Silent Prayer and Reflection…
EVERYDAY PRAYER TO SAINTS MONICA AND AUGUSTINE
Dear Saint Monica, troubled wife and mother, you endured many sorrows, difficulties, and humiliations. However, you never despaired or lost faith. Grant me that same fortitude, patience, and trust in the Lord.
Today we pray for those whose sins make them feel unworthy to come to God. May they feel the warm embrace of Our Father’s loving forgiveness.
Dear St Monica, troubled wife, and mother, many sorrows pierced your heart during your lifetime. Yet you never despaired or lost faith. With confidence, persistence, and profound faith, you prayed daily for the conversion of your beloved husband, Patricius, and your beloved son, Augustine. Grant me that same fortitude, patience, and trust in the Lord. Intercede for me, dear St. Monica, that God may favorably hear my plea for (mention your petition here).
And grant me the grace to accept his will in all things, through Jesus Christ, our Lord, in the unity of the Holy Spirit, God forever and ever. Amen.
O holy Saint Augustine, who has famously declared that “Our hearts were made for you, O Lord, and they are restless until they rest in you.”, aid me in my own search for our Lord that through your intercession I may be granted the wisdom to determine the purpose God has planned for me. Pray that I be blessed with the courage to follow God’s will even at times when I do not understand. Ask our Lord to lead me to a life worthy of His love, that I may one day share the riches of His kingdom. Petition our Lord and Savior to ease the burden of my problems and grant my special intention, and I will honor you all of my days.
Beloved Saint Augustine the miracles you have performed for the greater glory of God have caused people to seek your intercession for their most pressing concerns. Hear my cries as I invoke your name to petition God for an increased faith and to aid me in my present distress. (State the nature of your problem or the special favour you seek)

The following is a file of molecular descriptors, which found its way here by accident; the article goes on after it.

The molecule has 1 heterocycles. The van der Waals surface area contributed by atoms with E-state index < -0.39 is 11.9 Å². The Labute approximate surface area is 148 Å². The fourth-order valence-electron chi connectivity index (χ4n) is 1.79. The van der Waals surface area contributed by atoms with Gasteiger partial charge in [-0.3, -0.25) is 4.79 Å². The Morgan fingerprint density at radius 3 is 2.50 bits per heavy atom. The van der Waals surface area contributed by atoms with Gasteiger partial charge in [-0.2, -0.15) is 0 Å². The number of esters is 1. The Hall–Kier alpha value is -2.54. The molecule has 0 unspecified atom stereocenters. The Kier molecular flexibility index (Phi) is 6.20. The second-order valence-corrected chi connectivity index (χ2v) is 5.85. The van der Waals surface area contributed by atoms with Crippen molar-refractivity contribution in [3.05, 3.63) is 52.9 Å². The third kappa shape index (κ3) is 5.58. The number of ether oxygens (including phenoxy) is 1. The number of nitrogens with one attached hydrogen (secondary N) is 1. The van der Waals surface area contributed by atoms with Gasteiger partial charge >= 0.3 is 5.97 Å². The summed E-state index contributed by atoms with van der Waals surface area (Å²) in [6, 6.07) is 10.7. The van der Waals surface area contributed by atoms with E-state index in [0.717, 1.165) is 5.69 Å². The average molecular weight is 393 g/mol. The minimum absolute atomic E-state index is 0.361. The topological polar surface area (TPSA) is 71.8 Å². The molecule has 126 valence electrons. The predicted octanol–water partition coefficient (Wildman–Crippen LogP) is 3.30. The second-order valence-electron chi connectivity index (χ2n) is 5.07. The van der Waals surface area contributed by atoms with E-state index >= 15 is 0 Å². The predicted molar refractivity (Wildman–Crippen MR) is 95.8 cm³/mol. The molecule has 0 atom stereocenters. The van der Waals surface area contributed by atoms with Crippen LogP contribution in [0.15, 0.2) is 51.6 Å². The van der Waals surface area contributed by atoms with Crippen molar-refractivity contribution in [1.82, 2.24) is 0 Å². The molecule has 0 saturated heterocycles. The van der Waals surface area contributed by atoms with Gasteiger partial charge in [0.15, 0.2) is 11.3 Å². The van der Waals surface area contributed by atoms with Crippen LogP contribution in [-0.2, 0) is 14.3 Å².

Glorious Saint Augustine I boldly ask for your intercession confident in your boundless wisdom and compassion. May this devotion lead me to a life dedicated to fulfilling the will of God that I may one day be deemed worthy of sharing His Kingdom with you and all the saints for all eternity.
- Lord, you gave Saint Monica the strength to overcome the difficulties of her marriage, help all spouses who experience trouble in their marriage to be a consolation to one another.
- Lord, you comforted Saint Monica in her prayer for the conversion of her son, help us not to despair in times of trial, and to place all our hope in you.
- Lord, you granted Saint Monica the grace of bringing her husband and her son to you, may all wives and mothers be instruments of your love in their families, so that they know how to lead their husbands and children to you.
- Lord, through a true conversion of heart you led Saint Augustine out of the depths of sin to your love, come to our heart, so that we will forget our sins and we will be embraced by you, our one and only good.